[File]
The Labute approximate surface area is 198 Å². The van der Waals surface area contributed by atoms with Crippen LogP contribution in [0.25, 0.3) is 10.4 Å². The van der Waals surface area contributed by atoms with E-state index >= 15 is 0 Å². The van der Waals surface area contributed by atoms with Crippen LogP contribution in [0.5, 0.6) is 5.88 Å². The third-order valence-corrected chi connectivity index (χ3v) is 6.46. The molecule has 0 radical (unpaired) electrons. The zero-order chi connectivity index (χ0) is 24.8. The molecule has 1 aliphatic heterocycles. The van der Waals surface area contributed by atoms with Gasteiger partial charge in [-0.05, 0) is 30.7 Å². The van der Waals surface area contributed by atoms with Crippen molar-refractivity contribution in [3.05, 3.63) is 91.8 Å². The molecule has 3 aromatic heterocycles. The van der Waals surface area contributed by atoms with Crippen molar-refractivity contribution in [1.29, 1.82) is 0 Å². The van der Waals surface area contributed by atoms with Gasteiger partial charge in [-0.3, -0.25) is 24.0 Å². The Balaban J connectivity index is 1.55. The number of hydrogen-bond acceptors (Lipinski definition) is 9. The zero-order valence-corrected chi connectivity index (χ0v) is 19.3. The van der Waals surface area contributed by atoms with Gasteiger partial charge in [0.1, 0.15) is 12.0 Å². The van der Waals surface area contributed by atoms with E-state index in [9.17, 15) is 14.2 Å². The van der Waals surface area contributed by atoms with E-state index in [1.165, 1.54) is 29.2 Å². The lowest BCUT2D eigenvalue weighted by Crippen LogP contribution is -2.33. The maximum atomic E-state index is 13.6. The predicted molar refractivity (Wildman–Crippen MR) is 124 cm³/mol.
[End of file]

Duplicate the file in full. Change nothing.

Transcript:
The Labute approximate surface area is 198 Å². The van der Waals surface area contributed by atoms with Crippen LogP contribution in [0.25, 0.3) is 10.4 Å². The van der Waals surface area contributed by atoms with E-state index >= 15 is 0 Å². The van der Waals surface area contributed by atoms with Crippen LogP contribution in [0.5, 0.6) is 5.88 Å². The third-order valence-corrected chi connectivity index (χ3v) is 6.46. The molecule has 0 radical (unpaired) electrons. The zero-order chi connectivity index (χ0) is 24.8. The molecule has 1 aliphatic heterocycles. The van der Waals surface area contributed by atoms with Gasteiger partial charge in [-0.05, 0) is 30.7 Å². The van der Waals surface area contributed by atoms with Crippen molar-refractivity contribution in [3.05, 3.63) is 91.8 Å². The molecule has 3 aromatic heterocycles. The van der Waals surface area contributed by atoms with Crippen molar-refractivity contribution in [1.29, 1.82) is 0 Å². The van der Waals surface area contributed by atoms with Gasteiger partial charge in [-0.3, -0.25) is 24.0 Å². The Balaban J connectivity index is 1.55. The number of hydrogen-bond acceptors (Lipinski definition) is 9. The zero-order valence-corrected chi connectivity index (χ0v) is 19.3. The van der Waals surface area contributed by atoms with Gasteiger partial charge in [0.1, 0.15) is 12.0 Å². The van der Waals surface area contributed by atoms with E-state index in [9.17, 15) is 14.2 Å². The van der Waals surface area contributed by atoms with E-state index in [1.165, 1.54) is 29.2 Å². The lowest BCUT2D eigenvalue weighted by Crippen LogP contribution is -2.33. The maximum atomic E-state index is 13.6. The predicted molar refractivity (Wildman–Crippen MR) is 124 cm³/mol.